Then, Not Nauman: Conceptualists of the Early Seventies
January 31, 2007 - April 4, 2007
Bruce Nauman was not alone. In the late sixties and early seventies, artists with a proclivity for the conceptual were toying with the video mechanism as a means to explore, first, the body as palette, and then, with time, issues that were medium-specific, such as the displacement of space and the phenomenology of viewing. Vito Acconci's deliberately provocative physical actions, John Baldessari's deadpan lectures, Joan Jonas's ritualized explorations of female identity, William Wegman's droll accounts of the everyday—each added to an intriguing epoch when the tools of television were co-opted for artistic subversions of the conceptual kind.
Then, Not Nauman is presented in conjunction with the gallery exhibition A Rose Has No Teeth: Bruce Nauman in the 1960s.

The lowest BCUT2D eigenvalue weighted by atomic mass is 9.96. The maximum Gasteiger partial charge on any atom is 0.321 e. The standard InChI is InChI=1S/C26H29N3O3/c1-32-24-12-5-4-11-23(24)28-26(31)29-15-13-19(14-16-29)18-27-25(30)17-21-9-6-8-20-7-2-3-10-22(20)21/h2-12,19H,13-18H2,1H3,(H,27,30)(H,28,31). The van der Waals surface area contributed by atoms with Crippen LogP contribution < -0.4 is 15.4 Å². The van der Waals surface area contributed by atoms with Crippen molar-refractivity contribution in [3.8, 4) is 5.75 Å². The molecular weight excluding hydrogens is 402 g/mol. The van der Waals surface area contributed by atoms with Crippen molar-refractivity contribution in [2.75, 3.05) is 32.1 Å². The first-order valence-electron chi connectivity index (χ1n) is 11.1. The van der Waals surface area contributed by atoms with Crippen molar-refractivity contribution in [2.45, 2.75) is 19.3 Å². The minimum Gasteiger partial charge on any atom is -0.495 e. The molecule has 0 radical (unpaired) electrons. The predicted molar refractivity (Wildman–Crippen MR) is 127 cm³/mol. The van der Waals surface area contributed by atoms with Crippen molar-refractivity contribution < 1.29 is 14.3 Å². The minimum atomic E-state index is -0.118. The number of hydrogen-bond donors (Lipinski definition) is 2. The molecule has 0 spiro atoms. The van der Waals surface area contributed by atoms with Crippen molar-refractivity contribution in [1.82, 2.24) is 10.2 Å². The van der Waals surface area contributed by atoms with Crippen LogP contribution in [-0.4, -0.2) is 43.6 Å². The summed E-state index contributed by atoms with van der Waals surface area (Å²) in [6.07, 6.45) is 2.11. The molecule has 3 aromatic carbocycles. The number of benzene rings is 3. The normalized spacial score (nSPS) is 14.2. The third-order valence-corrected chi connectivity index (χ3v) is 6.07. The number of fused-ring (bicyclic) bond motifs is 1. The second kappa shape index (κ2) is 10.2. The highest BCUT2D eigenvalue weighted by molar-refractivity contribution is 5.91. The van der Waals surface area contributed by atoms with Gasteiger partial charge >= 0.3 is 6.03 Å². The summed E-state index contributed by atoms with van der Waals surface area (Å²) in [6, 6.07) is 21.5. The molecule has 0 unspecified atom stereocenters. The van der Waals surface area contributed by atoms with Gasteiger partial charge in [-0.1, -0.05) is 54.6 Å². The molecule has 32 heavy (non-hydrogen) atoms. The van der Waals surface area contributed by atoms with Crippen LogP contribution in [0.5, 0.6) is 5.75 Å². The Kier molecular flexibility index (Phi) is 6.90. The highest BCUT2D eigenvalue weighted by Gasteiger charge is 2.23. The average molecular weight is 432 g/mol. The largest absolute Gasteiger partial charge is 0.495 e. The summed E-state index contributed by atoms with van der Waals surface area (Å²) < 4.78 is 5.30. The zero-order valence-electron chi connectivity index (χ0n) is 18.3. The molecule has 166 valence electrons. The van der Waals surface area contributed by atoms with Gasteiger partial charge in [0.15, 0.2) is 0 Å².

Wednesday, January 31, 2007
7:30 p.m. Ritual Redux
A literal "body" of works by Bruce Nauman's 1970s contemporaries Vito Acconci, Terry Fox, Joan Jonas, and William Wegman, in which performance is sculpture, the body its medium, the message surprisingly moving.
Wednesday, February 28, 2007
7:30 p.m. Body Armor
In the mid-'70s, artists did amazing things with the body and the film frame in order to activate internal states. Featured: Charlemagne Palestine, Rita Myers, Vito Acconci, Susan Mogul, and Paul McCarthy.
Wednesday, March 7, 2007
7:30 p.m. Am I Making Art
Key early-'70s videoworks by Vito Acconci, John Baldessari, Theresa Hak Kyung Cha, and Nancy Holt and Robert Smithson linger on language and offer deadpan definitions of the state of the art.
Wednesday, April 4, 2007
7:30 p.m. The Medium Is
Body merges with medium and artists exploit repetition to explore the phenomenology of televisual communication. Works by Lynda Benglis, Peter Campus, Hermine Freed, Dan Graham, and Richard Serra.
Presented with support from the Theresa Hak Kyung Cha Endowment.